In the Law Technology News June cover story, "Silicon Startups," reporter Tam Harbert describes how Stanford University's Law School has become the "vortex" for entrepreneurship in legal technology. The law school has joined forces with the University?s engineering and computer science departments to create the Center for Legal Informatics laboratory ? dubbed Code X. Among the results is Lex Machina, a startup offering a rich database of intellectual property litigation information that helps law firms, corporate counsel, and the government refine their trial and settlement strategies. The company just completed a second round of funding, infusing $4.8 million into its war chest. Law Technology News Editor-in-Chief Monica Bay welcomes attorney Roland Vogl, executive director of Code X, to discuss this exciting project on the June edition of Law Technology Now.
In this May edition of Law Technology Now, host Monica Bay, editor-in-chief of ALM's Law Technology News, invites Mark Michels, a director in Deloitte Financial Advisory Services, and Henry Kelston, senior counsel at Milberg, to discuss the proposed changes in federal e-discovery rules. Kelston's article, "Are We on the Cusp of Major Changes to E-Discovery Rules?", was recently published in Law Technology News.
Host Monica Bay, lawyer and editor-in-chief of ALMs Law Technology News, joins Robert J. Ambrogi, lawyer, writer, and media consultant, to talk about the latest legal technology trends theyve seen at the trade-show circuit this year. Co-host of Legal Talk Networks Lawyer2Lawyer podcast, Ambrogi runs a solo law firm where he represents clients in cases that cover the intersection of law, media, and technology. He is the author of LTN magazines Web Watch column, and writes the LawSites and Media Law blogs.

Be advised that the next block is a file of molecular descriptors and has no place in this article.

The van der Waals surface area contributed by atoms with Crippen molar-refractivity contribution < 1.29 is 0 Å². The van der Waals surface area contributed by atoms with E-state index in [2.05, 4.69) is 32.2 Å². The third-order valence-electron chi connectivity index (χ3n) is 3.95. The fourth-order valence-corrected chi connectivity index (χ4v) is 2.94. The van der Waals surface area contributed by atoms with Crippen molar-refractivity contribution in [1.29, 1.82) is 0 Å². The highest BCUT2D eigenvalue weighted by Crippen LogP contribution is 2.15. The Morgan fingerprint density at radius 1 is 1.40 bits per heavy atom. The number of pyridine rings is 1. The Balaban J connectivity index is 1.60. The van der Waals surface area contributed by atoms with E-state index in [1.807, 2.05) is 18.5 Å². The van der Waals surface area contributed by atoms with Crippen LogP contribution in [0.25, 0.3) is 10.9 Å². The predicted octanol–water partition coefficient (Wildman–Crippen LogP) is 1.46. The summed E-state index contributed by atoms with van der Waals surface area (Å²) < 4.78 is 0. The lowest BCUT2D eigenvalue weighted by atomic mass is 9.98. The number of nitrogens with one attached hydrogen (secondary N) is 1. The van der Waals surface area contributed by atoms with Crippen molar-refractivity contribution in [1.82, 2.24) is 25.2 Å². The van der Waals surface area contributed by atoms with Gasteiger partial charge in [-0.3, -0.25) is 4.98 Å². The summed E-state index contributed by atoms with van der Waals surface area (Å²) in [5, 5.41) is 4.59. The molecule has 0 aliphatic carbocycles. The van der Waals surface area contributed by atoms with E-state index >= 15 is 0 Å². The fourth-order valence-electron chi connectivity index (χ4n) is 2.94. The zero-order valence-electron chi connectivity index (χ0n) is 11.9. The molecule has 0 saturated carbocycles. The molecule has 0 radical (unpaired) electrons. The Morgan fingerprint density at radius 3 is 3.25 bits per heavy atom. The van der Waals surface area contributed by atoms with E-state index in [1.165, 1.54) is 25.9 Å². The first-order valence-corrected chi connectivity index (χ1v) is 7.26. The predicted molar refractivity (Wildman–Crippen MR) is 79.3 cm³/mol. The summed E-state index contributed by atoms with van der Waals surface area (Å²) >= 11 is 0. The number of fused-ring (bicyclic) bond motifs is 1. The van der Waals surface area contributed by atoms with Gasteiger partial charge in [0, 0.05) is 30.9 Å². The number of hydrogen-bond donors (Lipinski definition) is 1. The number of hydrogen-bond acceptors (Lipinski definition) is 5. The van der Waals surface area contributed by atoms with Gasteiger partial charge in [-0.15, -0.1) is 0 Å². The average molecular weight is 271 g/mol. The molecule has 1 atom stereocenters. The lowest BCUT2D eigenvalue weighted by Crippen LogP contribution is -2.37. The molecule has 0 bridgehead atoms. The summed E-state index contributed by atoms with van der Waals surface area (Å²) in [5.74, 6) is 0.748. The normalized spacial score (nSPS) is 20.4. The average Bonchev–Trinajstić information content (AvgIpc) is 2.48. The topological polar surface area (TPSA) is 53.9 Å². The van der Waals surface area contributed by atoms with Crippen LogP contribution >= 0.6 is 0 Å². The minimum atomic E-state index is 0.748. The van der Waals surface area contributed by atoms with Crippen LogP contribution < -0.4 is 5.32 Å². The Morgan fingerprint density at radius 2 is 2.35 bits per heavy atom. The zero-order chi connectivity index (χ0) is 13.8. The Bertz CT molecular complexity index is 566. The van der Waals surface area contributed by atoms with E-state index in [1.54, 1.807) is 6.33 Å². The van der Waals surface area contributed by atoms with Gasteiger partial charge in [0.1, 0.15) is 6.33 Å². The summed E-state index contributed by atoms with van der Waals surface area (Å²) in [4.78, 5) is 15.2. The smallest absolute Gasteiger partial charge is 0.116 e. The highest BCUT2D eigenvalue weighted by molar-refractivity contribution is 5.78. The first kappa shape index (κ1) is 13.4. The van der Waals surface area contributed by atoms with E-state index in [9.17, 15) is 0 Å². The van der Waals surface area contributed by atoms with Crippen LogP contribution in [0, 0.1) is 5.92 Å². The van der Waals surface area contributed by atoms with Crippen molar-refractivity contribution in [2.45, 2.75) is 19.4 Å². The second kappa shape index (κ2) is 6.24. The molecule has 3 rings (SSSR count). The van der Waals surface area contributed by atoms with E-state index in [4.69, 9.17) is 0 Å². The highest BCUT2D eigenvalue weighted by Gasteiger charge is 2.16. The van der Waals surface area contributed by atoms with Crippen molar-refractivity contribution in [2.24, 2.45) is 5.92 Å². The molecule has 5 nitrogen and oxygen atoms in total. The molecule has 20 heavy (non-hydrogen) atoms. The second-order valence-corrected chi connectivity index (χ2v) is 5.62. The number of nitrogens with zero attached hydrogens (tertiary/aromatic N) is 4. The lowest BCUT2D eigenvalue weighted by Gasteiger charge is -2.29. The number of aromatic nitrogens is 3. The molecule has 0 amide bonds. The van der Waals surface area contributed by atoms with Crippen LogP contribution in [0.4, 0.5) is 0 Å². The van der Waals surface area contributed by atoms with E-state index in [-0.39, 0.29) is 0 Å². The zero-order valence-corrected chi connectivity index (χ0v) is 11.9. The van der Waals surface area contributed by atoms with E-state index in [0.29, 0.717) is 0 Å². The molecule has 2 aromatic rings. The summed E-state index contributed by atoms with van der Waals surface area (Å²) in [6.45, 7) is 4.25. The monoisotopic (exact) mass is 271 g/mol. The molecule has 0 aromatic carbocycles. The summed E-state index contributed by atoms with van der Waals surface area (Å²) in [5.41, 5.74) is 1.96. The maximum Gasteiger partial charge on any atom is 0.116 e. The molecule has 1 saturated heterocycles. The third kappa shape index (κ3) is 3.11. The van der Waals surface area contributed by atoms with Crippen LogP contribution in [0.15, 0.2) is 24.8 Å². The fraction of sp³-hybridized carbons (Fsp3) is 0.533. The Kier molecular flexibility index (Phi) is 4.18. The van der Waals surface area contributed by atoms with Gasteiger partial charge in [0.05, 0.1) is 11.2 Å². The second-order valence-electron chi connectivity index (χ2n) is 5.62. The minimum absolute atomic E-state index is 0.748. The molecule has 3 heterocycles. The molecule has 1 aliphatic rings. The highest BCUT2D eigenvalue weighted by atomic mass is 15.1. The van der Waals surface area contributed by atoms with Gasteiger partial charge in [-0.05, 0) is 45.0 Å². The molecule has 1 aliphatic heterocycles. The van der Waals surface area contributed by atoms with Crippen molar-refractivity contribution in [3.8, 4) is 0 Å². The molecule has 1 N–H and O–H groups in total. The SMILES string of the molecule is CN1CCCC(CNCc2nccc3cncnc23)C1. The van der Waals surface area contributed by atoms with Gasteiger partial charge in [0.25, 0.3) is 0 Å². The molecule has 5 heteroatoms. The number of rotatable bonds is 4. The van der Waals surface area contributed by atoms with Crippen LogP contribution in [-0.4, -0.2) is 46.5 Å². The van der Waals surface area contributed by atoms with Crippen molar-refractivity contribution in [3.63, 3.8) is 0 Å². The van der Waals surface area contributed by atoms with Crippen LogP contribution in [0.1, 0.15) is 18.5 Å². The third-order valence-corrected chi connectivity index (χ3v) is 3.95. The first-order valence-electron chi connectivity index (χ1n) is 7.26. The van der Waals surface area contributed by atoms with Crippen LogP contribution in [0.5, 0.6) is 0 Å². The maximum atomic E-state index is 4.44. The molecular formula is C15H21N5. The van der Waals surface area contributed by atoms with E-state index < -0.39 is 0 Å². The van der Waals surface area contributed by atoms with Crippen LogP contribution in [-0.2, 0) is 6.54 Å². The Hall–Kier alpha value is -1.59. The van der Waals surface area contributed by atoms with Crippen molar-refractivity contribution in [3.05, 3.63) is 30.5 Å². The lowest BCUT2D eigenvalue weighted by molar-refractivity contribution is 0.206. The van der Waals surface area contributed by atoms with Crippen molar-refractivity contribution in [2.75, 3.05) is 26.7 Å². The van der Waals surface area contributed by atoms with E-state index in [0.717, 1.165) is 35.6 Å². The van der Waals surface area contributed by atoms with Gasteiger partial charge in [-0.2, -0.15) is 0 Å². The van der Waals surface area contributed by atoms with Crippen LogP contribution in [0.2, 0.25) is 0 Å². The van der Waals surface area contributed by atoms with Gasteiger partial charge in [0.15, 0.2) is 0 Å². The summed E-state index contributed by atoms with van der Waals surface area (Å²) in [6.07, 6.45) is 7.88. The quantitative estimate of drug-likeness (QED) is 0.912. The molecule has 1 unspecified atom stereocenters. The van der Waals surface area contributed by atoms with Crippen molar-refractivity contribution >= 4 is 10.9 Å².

In our April edition of Law Technology Now, Bay and Ambrogi discuss trends theyve seen at LegalTech New York and the American Bar Associations Techshow, such as the rise of practice management software in the cloud, client data security, Big Data, and more.
On this October edition of Law Technology Now, host Monica Bay, editor-in-chief of ALM's Law Technology News, chats with Mark Melodia, partner at Reed Smith and Antony Kim, a partner at Orrick, to discuss the Law Technology News October cover story, Defending Big Data.
In this September edition of Law Technology Now, host Monica Bay, editor-in-chief of ALM's Law Technology News, joins Dechert's Colleen Nihill, firm wide director of project management and Anthony Licata, chief financial officer, and Kim Craig, director of project management office at Seyfarth Shaw, to discuss how Big Law is adopting legal project management, especially in the context of alternative fee agreements. All three were featured in Law Technology News' current cover story, "The Eureka Moment."
In this August edition of Law Technology Now, host Monica Bay, editor-in-chief of ALM's Law Technology News, joins attorney Michael Arkfeld, principal of Arkfeld and Associates, and John Barkett, a partner at Shook, Hardy & Bacon, to discuss pending changes to the ABA?s Model Code of Professional Conduct, addressing technology, and lawyers? responsibilities to understand and use technology to best serve clients. Monica continues the discussion with attorney Bob Ambrogi, who focuses on social media.
Law Technology Now, host and editor-in-chief of ALM's Law Technology News, Monica Bay joins U.S. Magistrate Judge David J. Waxse, to discuss his Law Technology News article, Child's Play. Judge Waxse discusses nine ways e-discovery teams can follow the lead of elementary school students and cooperate with their opponents by listening, sharing, compromising and more.